|

Click here to expand and collapse the player

Frigid Stars

Rate It! Avg: 4.5 (37 ratings)
Retail
Member
Frigid Stars album cover
01
D
4:30
$0.49
$0.99
02
Gravel Bed
4:00
$0.49
$0.99
03
Pickup Song
2:47
$0.49
$0.99
04
New Year's
3:36
$0.49
$0.99
05
Second Chance
4:47
$0.49
$0.99
06
Cave-In
3:39
$0.49
$0.99
07
Cigarette Machine
4:45
$0.49
$0.99
08
Old Things
5:01
$0.49
$0.99
09
3 Angels
4:54
$0.49
$0.99
10
Pea
3:39
$0.49
$0.99
Album Information
EDITOR'S PICK

Total Tracks: 10   Total Length: 41:38

Find a problem with a track? Let us know.

Wondering Sound

Review 0

Avatar Image
Andy Battaglia

Contributor

Andy Battaglia writes about music and culture of various other kinds from a home base in New York. His work has appeared in the Wall Street Journal, the Wire, t...more »

03.15.10
The origins of slowcore in one tidy package
Label: Sub Pop Records

Codeine's epochal album Frigid Stars opens by issuing itself a glum grade ("D for effort / D for intent," in opening track "D") and then grows evermore glum with every crashing and crumbling chord. Such was the fashion for slowcore, which Codeine helped establish in the '90s as a sound given to patience and self-abnegation, and such is definitely the fashion for an album whose skewed idea of a love song opens "Last night I… read more »

Write a Review 0 Member Reviews

Please register before you review a release. Register

Recommended Albums

They Say All Music Guide

The cover of Frigid Stars sets the mood well — a negative black and white shot of some stars, looking even more haunting as a result. As for the album, the tone isn’t simply being cold or unemotional, but simply gripped by a deep black mood, where everything seems on the verge of suddenly going wrong or collapsing. There’s actually a cryptic warmth in the slow tempos and feedback produced from the deliberate strumming and chords from John Engle and Chris Brokaw’s guitars. It isn’t the narcotic hush of Low — there’s actually a little more relative energy than that! — or sludgy stoner rock à la Black Sabbath, but something else entirely. Bassist Stephen Immerwahr’s vocals lend to that feeling, softly ruminative, sometimes straining, but never sounding self-important or whining (though sometimes the lyrics are creepily macabre — check out the start of “Cave-In”). If one lets oneself go for the album’s general feel, then it all flows together to make a touching, surprising experience, but those seeking variety aren’t likely to be happy. It avoids sounding repetitious by virtue of the dynamics — treat the entire album as an extended mood piece, and it works well. Engle’s lead guitar work throws in enough heartbreakingly strong moments to help — the sudden low swoop on “Pickup Song” is a standout, while the dark, forbidding drones on “Second Chance” are truly chilling. An interesting cover surfaces a few songs in — “New Year’s” (co-written by Bitch Magnet singer Sooyoung Park but not recorded by him until the first Seam album, Headsparks, two years later). Codeine here sound a touch cleaner than elsewhere on Frigid Stars, where the guitars can really sprawl when needed, but Brokaw’s drumming and Immerwahr’s great delivery mark it out as their version instead of merely a straightforward remake. – Ned Raggett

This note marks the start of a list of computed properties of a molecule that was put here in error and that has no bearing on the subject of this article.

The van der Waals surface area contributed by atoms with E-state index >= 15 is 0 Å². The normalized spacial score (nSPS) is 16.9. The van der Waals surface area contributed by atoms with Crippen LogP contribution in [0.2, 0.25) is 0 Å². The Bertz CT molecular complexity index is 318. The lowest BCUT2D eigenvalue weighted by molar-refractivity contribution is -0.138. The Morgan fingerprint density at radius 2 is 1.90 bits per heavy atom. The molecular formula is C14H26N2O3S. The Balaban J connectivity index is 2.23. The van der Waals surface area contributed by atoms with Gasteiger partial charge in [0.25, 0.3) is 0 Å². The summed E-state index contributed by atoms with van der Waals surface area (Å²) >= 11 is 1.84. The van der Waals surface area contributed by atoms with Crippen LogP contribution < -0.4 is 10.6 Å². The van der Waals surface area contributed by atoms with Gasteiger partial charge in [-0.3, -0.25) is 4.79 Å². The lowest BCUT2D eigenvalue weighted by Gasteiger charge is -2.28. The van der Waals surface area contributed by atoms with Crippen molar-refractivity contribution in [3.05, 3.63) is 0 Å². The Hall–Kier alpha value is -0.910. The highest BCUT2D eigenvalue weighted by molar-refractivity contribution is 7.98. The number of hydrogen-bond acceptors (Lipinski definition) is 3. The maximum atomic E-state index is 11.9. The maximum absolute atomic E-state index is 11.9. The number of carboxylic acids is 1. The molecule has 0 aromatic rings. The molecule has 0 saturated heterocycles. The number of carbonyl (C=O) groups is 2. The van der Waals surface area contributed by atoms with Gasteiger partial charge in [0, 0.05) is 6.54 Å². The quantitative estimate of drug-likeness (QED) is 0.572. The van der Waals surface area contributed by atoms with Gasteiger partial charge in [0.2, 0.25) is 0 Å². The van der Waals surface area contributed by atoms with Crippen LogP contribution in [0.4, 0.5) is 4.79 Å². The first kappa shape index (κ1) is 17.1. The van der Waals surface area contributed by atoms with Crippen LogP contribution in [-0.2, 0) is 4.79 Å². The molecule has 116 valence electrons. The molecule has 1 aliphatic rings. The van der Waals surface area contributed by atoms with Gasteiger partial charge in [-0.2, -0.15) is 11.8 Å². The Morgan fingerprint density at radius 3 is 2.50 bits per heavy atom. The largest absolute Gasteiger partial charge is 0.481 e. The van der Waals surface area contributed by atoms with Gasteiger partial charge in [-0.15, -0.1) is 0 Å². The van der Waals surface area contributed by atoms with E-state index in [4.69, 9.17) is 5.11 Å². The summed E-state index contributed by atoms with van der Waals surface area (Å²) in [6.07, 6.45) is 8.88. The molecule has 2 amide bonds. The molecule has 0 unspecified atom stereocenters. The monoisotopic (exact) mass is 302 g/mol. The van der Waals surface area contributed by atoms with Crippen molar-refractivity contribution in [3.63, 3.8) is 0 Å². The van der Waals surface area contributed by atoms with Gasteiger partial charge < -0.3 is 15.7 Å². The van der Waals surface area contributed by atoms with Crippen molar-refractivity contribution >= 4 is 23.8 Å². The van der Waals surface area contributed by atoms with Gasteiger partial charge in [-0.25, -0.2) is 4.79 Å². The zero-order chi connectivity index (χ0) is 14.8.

more »